## Thursday, March 31, 2016

### A few examples. Example 1.

Let me try to work out a few examples of my thought process.

 White to move and win
r1r4k/2qbbppp/pp2p3/4p3/Pn1N1P2/2B3Q1/1PP1B1PP/R4R1K w - - 0 1
Solution

Step 0 Count the pieces.
This is an artificial step which is specifically designed for chess problems. An imbalance here might mean that the usual thought process is not applicable. For instance when you are a piece ahead, the only goal is to get not mated, so you can use your advantage. Or when you are a piece behind, you can rule out a series of captures since they will not yield you enough wood. In a real game you already know the material balance, so you don't need to count for it.

Step 1 Lack of space.
The king has a lack of space. Since there are 3 white pieces converging at g7, the lack op space is important.

Step 2 Double attack.
• Nxe6
• Bxe5
Both double attacks are aiming at the same targets.

Step 3 Discovered attack.
Batteries:
• Qg3 f4 no relevant targets
• Rf1 f4 only one relevant target
• Bc3 Nd4 two relevant targets

Step 4 Pin/skewer.
e5 is pinned to g7.

Step 5 Removal of the guard.
e5 blocks Bc3.

Once you have inventoried the position according the motifs above, the actual moves are easy to find. The problem is to speed up the investigation of the position.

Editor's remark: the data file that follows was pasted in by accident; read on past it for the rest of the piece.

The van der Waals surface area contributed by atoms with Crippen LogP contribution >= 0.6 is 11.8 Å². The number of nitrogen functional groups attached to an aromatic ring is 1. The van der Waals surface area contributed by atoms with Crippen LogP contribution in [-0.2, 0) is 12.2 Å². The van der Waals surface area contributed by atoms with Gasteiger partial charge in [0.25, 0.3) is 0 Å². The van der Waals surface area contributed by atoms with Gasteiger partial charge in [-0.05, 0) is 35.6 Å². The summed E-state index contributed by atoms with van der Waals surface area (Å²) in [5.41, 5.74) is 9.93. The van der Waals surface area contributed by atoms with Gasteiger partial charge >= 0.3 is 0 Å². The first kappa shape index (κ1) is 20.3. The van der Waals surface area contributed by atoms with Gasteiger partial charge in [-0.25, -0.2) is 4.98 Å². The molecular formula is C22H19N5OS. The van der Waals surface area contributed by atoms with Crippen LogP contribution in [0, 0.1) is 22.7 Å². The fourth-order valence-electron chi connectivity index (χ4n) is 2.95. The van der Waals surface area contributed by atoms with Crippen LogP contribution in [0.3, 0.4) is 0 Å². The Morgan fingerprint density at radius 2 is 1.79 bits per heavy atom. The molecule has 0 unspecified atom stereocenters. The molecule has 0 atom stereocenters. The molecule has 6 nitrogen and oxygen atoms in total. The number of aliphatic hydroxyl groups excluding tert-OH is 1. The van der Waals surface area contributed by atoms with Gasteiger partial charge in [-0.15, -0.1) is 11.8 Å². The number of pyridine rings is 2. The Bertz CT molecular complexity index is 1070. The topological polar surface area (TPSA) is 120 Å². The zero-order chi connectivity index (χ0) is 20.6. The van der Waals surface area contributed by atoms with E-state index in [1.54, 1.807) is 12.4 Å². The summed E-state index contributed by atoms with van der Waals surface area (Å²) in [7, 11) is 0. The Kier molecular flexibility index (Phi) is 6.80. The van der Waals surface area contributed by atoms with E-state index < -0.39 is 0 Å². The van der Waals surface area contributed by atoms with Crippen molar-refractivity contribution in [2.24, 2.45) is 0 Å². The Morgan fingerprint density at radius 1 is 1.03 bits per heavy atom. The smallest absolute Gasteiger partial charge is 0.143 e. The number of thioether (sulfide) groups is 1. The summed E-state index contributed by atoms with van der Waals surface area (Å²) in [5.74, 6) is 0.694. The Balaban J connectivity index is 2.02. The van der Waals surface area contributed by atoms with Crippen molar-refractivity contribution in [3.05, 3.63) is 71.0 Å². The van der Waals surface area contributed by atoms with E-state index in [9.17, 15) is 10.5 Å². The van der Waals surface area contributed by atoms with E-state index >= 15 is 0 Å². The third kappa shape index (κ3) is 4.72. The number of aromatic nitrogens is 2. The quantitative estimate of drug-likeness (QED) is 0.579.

1. here almost exactly what i thought :

1)After counting material
2)decide is the puzzle about : mate, material, promotion?
2a)The King h8 has not a lack of space imo. But it is under attack by 2.5 pieces and defended 0 times, so hypothesis: the puzzle is about mate
2ai) Try to find a mate for a few seconds, There is no mate idea in the near future! i start thinking how to get more attackers closer to the black king maybe 1/2 sec about rooklifts Ra3,Rf3,Bd3 / but that will take to long. so is there a pawn close to promotion? no! so new hypothesis its about gaining wood with eventually using the weakness of the king, but that is not necesary.
3) Searching for weaknesses ( possible targets )
( these are theoretical: White a4,b4,d4 and so e2 and c2 ,f4 and so g3; black b4,c7,e5,e7,f7,g7,h8 but i did not look at each of them because my attention was cought by Nd4 very quick )
Now i realise realy : The Nd4 is hanging and has no good escape-square, i realise that i have to solve the "problem of the Nd4" anyway no matter what the puzzle is about,
I start thinking about a desperado move with Nd4,
I see the solution ( in the fraction of a second ) ,
blundercheck

I cant believe that you where thinking of Ne6 and Bxe5 at step 2

1. Counting is easy.
Answering the question if there is a potential trap or mate is easy.
Answering if there is a double attack is difficult. There are no geometrical characteristics that help you. You must have a notion of the attackers, targets and attacking squares.